Today’s Storystream

Feed refreshed 57 minutes ago Not just you

E
Twitter
Emma Roth57 minutes ago
Rihanna’s headlining the Super Bowl Halftime Show.

Apple Music’s set to sponsor the Halftime Show next February, and it’s starting out strong with a performance from Rihanna. I honestly can’t remember which company sponsored the Halftime Show before Pepsi, so it’ll be nice to see how Apple handles the show for Super Bowl LVII.


E
Twitter
Emma RothTwo hours ago
Starlink is growing.

The Elon Musk-owned satellite internet service, which covers all seven continents including Antarctica, has now made over 1 million user terminals. Musk has big plans for the service, which he hopes to expand to cruise ships, planes, and even school buses.

Musk recently said he’ll sidestep sanctions to activate the service in Iran, where the government put restrictions on communications due to mass protests. He followed through on his promise to bring Starlink to Ukraine at the start of Russia’s invasion, so we’ll have to wait and see if he manages to bring the service to Iran as well.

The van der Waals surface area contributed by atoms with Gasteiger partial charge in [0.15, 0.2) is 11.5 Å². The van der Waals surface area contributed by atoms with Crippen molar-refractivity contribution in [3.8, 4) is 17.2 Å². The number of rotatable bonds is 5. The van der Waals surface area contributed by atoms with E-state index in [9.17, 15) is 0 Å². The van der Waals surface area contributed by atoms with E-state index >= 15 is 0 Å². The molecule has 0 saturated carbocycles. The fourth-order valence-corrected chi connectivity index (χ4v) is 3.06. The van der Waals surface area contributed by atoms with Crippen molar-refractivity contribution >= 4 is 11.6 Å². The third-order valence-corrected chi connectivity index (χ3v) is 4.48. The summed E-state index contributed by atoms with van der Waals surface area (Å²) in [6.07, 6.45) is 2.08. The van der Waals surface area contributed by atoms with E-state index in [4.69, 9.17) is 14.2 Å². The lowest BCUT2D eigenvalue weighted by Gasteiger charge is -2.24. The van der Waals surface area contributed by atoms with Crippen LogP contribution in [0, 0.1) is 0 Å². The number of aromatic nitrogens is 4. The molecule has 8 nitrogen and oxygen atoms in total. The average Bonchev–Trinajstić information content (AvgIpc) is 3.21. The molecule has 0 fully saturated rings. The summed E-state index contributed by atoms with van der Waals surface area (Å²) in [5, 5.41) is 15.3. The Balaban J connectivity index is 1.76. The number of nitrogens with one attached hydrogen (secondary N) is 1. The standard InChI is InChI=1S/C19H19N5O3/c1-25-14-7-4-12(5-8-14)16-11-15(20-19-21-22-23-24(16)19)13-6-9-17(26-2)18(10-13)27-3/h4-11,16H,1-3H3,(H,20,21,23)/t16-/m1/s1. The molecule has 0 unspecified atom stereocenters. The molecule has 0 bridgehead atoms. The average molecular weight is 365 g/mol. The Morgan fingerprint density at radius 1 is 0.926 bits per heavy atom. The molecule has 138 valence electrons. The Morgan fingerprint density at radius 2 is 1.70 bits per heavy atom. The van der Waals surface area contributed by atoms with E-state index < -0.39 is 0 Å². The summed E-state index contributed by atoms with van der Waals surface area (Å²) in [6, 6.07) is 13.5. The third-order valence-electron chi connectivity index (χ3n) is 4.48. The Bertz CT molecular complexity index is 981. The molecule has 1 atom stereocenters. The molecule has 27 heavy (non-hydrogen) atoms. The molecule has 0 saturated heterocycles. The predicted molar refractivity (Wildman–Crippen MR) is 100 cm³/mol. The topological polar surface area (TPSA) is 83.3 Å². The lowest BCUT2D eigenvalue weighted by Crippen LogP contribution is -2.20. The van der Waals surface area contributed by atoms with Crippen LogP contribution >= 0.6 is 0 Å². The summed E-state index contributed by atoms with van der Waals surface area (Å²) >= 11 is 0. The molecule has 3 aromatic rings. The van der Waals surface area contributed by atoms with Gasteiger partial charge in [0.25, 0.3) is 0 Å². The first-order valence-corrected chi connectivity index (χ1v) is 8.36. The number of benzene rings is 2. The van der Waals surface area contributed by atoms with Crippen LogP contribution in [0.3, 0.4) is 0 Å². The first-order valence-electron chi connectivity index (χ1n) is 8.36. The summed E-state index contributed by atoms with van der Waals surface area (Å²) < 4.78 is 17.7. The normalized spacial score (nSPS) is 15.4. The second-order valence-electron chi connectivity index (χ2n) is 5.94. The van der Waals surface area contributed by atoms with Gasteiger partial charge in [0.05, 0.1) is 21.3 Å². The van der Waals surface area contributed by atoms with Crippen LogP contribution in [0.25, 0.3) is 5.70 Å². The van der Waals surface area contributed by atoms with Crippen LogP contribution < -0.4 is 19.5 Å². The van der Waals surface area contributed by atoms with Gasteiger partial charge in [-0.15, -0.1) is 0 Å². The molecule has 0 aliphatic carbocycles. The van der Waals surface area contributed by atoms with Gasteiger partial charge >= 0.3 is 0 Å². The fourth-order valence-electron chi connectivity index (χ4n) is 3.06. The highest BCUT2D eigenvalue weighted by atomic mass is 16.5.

E
External Link
Emma Roth5:52 PM UTC
We might not get another Apple event this year.

While Apple was initially expected to hold an event to launch its rumored M2-equipped Macs and iPads in October, Bloomberg’s Mark Gurman predicts Apple will announce its new devices in a series of press releases, website updates, and media briefings instead.

I know that it probably takes a lot of work to put these polished events together, but if Apple does pass on it this year, I will kind of miss vibing to the livestream’s music and seeing all the new products get presented.


E
External Link
Emma RothSep 24
California Governor Gavin Newsom vetoes the state’s “BitLicense” law.

The bill, called the Digital Financial Assets Law, would establish a regulatory framework for companies that transact with cryptocurrency in the state, similar to New York’s BitLicense system. In a statement, Newsom says it’s “premature to lock a licensing structure” and that implementing such a program is a “costly undertaking:”

A more flexible approach is needed to ensure regulatory oversight can keep up with rapidly evolving technology and use cases, and is tailored with the proper tools to address trends and mitigate consumer harm.